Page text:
Photographs were not permitted in the house, so the following pictures of the house's interior are actually photos of the postcards that Ruth bought.
This is the main dining room ... that buffet-type piece on the left is original to the house ... it's attached to the wall. Another trend of the time was "round" rooms ... this room was built with right-angle corners, the curved walls were added. You can't see it in this picture, but there's a "matching" closet door to the right with no closet. The floors are also original ... each plank is one continuous piece!
This was just the coolest thing ... an arched bridge (called a "flying bridge") over the entry hall! The staircase featured inlaid brass (gorgeous!). And, of course, there's an identical staircase on the other side of the bridge.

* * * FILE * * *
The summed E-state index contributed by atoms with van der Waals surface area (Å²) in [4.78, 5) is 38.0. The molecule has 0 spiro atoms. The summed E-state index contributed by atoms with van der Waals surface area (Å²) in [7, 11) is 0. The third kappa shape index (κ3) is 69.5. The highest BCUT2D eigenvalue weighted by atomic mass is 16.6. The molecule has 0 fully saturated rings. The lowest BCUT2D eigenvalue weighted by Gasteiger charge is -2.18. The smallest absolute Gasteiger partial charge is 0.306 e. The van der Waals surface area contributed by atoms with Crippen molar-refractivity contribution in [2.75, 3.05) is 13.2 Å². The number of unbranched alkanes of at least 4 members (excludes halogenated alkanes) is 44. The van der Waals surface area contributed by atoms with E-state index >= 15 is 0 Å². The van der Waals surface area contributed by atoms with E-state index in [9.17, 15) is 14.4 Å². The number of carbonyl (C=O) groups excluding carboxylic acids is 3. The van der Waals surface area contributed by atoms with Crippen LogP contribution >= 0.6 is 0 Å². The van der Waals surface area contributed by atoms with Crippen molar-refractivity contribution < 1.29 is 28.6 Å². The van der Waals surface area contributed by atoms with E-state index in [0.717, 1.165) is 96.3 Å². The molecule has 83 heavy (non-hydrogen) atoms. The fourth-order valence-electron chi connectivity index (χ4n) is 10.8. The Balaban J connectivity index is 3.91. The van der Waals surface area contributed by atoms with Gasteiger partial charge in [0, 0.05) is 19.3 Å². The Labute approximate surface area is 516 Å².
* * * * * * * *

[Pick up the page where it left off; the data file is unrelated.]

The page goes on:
This was Margaret Thomas' bedroom ... it was also the room where the Marquis de Layfayette stayed.
This parlor/sitting room contains another architectural trick ... the ceiling has molding and a fan-like feature in the corners to make the room appear oval.
In the basement, the floors and fireplaces are original.
In the slave quarters ...
... we could see original rafters, floorboards and fireplace. Our guide explained to us that the blue painted ceiling is actually the largest existing example of "haint paint" in the South (or maybe it was just Savannah, I can't remember) ... haint paint is made with indigo and other stuff and was believed to be protection from haunts ("haints") and other evil spirits.
This was a wonderful tour ... if you enjoy seeing amazing, beautiful old homes, this is a must.